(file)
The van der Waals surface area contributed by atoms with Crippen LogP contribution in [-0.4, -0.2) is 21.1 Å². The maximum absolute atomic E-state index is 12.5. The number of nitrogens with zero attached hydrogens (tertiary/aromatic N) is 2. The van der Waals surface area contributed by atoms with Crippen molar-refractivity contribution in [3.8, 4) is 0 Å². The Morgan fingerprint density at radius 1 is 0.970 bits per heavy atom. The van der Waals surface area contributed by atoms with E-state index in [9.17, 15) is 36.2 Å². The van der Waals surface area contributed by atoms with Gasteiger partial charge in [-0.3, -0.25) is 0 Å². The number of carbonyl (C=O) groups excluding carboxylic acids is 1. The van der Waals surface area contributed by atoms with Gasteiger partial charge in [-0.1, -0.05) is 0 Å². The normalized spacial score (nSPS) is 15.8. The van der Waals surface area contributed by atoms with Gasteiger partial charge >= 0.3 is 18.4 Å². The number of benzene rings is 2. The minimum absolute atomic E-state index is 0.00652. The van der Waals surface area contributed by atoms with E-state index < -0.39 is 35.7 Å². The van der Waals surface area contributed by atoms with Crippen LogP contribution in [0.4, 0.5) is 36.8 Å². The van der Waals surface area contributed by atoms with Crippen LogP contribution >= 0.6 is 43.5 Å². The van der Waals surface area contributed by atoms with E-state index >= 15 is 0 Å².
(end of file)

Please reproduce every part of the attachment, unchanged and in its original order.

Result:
The van der Waals surface area contributed by atoms with Crippen LogP contribution in [-0.4, -0.2) is 21.1 Å². The maximum absolute atomic E-state index is 12.5. The number of nitrogens with zero attached hydrogens (tertiary/aromatic N) is 2. The van der Waals surface area contributed by atoms with Crippen molar-refractivity contribution in [3.8, 4) is 0 Å². The Morgan fingerprint density at radius 1 is 0.970 bits per heavy atom. The van der Waals surface area contributed by atoms with E-state index in [9.17, 15) is 36.2 Å². The van der Waals surface area contributed by atoms with Gasteiger partial charge in [-0.3, -0.25) is 0 Å². The number of carbonyl (C=O) groups excluding carboxylic acids is 1. The van der Waals surface area contributed by atoms with Gasteiger partial charge in [-0.1, -0.05) is 0 Å². The normalized spacial score (nSPS) is 15.8. The van der Waals surface area contributed by atoms with Gasteiger partial charge >= 0.3 is 18.4 Å². The number of benzene rings is 2. The minimum absolute atomic E-state index is 0.00652. The van der Waals surface area contributed by atoms with E-state index < -0.39 is 35.7 Å². The van der Waals surface area contributed by atoms with Crippen LogP contribution in [0.4, 0.5) is 36.8 Å². The van der Waals surface area contributed by atoms with Crippen LogP contribution >= 0.6 is 43.5 Å². The van der Waals surface area contributed by atoms with E-state index >= 15 is 0 Å².